Auckland • Since Nov 2006 • 4458 posts Report Reply

  • Hilary Stace,

    That photo of the pasta machine reminded me that when a former flatmate (later husband) moved into our flat in 1981 he brought his pasta machine, parmesan cheese grater (cylindrical with a handle at the top), one-person expresso coffee pot, wok steamer, rice cooker, mongolian hotpot thing and a whole lot of other cooking equipment we had not seen before. And used them all expertly. Originally from Dunedin, he had been an AFS scholar in Italy in the 70s and and then spent two years on a tertiary student exchange in China. He took the pasta machine on holidays and dangled fresh pasta from tree branches to the amusement of many. On occasional overseas trips (his work involved a bit of travelling) he brought back Le Creuset pieces from France.

    He subscribed to Cuisine from the first issue and was the first person I knew to partner green peppercorns with strawberries. When our baby was born near midnight he was sent home, but came back a few hours later with little tarts of strawberry and creme patisserie which he had created - the most perfect food for the occasion. I think he was in an innovative rush as he died in 1989. I still have the Le Creuset.

    Wgtn • Since Jun 2008 • 3214 posts Report Reply

  • Luke Williamson,

    We have a Circulon set of pots from same era as your pan Russell and they are still going strong, although, I'm sure I see bits of the lining in my roux when I do it. And, by another coincedence, we also have exactly the same small cast iron pan in which we also toast pinenuts and fry single eggs. No photo sorry, but my boiled egg slicer is another thing I just love in my kitchen. It gives me pleasure every time I neatly slice those eggs.

    Warkworth • Since Oct 2007 • 297 posts Report Reply

  • Amy Gale, in reply to Lucy Stewart,

    Being somewhere for 5 years is a bitch cookware-wise, though, because it’s long enough that you’d like some nice stuff to work with, but short enough (and far away enough from home) that I don’t want to pick up too many things I can’t bear to part with.

    I packed up a fair proportion of my (nonelectric) cookware and took it with me, reasoning that I was not going to be in any sort of position to replace it on a graduate stipend. I’ve never regretted it. I haven’t regretted anything I packed up and took with me, actually. Wrangling multiple monitor boxes (excellent volume for linear dimension!) through the necessary succession of airports is no fun for anyone, but that just makes it more likely that you’ll cry and then they’ll feel bad for you and waive the excess baggage fees.

    tha Ith • Since May 2007 • 471 posts Report Reply

  • TracyMac,

    I stole my mother's Mighty Swift Whip about 20 years ago, without a blink of guilt. Never thought to check op-shops.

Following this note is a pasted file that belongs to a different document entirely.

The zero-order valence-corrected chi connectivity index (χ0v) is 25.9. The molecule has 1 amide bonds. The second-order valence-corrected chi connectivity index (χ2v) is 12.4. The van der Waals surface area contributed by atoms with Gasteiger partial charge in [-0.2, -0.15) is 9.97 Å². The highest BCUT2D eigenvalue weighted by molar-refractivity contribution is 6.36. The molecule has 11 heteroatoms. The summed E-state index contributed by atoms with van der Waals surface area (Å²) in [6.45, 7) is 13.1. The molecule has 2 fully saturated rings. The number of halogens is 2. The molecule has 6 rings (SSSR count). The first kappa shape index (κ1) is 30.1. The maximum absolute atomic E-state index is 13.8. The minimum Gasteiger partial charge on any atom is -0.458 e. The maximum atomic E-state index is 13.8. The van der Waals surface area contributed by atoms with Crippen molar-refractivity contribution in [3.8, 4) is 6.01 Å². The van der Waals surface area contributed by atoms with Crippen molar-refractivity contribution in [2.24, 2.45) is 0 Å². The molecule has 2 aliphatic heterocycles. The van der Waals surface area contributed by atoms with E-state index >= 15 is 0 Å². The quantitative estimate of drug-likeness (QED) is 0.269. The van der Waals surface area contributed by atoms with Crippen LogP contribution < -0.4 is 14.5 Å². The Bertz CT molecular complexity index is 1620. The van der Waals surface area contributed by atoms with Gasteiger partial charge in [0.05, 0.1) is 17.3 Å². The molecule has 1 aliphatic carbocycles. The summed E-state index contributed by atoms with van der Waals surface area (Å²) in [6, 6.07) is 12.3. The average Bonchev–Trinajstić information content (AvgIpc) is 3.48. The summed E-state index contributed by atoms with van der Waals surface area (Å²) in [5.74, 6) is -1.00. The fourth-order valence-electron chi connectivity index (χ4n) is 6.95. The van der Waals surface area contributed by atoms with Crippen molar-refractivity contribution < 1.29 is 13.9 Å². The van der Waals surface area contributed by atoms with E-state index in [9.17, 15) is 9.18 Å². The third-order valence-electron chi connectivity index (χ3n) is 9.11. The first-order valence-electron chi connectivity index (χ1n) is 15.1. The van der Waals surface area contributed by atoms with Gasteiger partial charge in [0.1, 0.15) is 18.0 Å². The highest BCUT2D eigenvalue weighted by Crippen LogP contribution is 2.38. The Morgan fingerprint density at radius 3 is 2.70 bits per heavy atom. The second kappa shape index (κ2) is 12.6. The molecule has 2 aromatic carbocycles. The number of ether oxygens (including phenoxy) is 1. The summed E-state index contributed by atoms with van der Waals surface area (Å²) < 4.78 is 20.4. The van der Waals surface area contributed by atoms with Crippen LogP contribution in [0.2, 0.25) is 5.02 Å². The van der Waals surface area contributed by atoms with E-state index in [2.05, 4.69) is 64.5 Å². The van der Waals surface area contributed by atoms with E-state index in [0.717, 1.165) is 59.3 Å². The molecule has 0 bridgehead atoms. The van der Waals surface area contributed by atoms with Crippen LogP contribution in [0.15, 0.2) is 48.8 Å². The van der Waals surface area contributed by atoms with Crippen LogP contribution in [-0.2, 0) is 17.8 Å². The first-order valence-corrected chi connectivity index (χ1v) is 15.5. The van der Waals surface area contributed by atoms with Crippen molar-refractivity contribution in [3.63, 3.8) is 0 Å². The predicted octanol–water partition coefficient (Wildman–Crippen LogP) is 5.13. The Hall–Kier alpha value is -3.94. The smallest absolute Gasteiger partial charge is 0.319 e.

Mum's is still going strong, despite a wobbly handle, and blows away any modern device. I don't know why the modern ones are so much less efficient...

    Canberra, West Island • Since Nov 2006 • 701 posts Report Reply

  • Carol Stewart, in reply to Andrew Stevenson,

    An ulu! Thanks Andrew. I love that article. Mine did come from Alaska and it does look most like the Alaskan version shown.
    What a tool! Its applications include

    skinning and cleaning animals, cutting a child’s hair, cutting food and, if necessary, trimming blocks of snow and ice used to build an igloo.

    .. although preferably not in that order ;-)

    Wellington • Since Jul 2008 • 825 posts Report Reply

  • JacksonP, in reply to AdamPope,

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    Snap on the Spong. As may have been apparent for some of you, I have a thing for coffee machines. The Presso the most manual in my collection actually works pretty well, and often comes with us on holidays

    And was pleasantly surprised to find the little oven dish, perfect for solo apple crumble, is a Le Creuset you're all talking about. Belonged to M's grandmother, who brought it back from France.

    Auckland • Since Mar 2011 • 2450 posts Report Reply

  • Ross McA.,

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    This is my most excellent Paua mincer, like new when I acquired it from a garage sale many moons ago.

    Since Mar 2010 • 51 posts Report Reply

  • Ross McA.,

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    And my indispensable Peter Lorimer knife, which seems to be getting sharper with age and no help from me.

    Since Mar 2010 • 51 posts Report Reply

  • Lucy Stewart, in reply to Amy Gale,

    Wrangling multiple monitor boxes (excellent volume for linear dimension!) through the necessary succession of airports is no fun for anyone, but that just makes it more likely that you’ll cry and then they’ll feel bad for you and waive the excess baggage fees.

    Oh, we're going to be shipping stuff home, it's a certainty. It's less the cookware and more the games and books (oh, the cheap, cheap books) and my fabric stash and...well, I draw the line at furniture. Fortunately, I may be on a student stipend, but I had the good sense to marry someone who has moved on to a Real Job.

    Wellington • Since Nov 2006 • 2105 posts Report Reply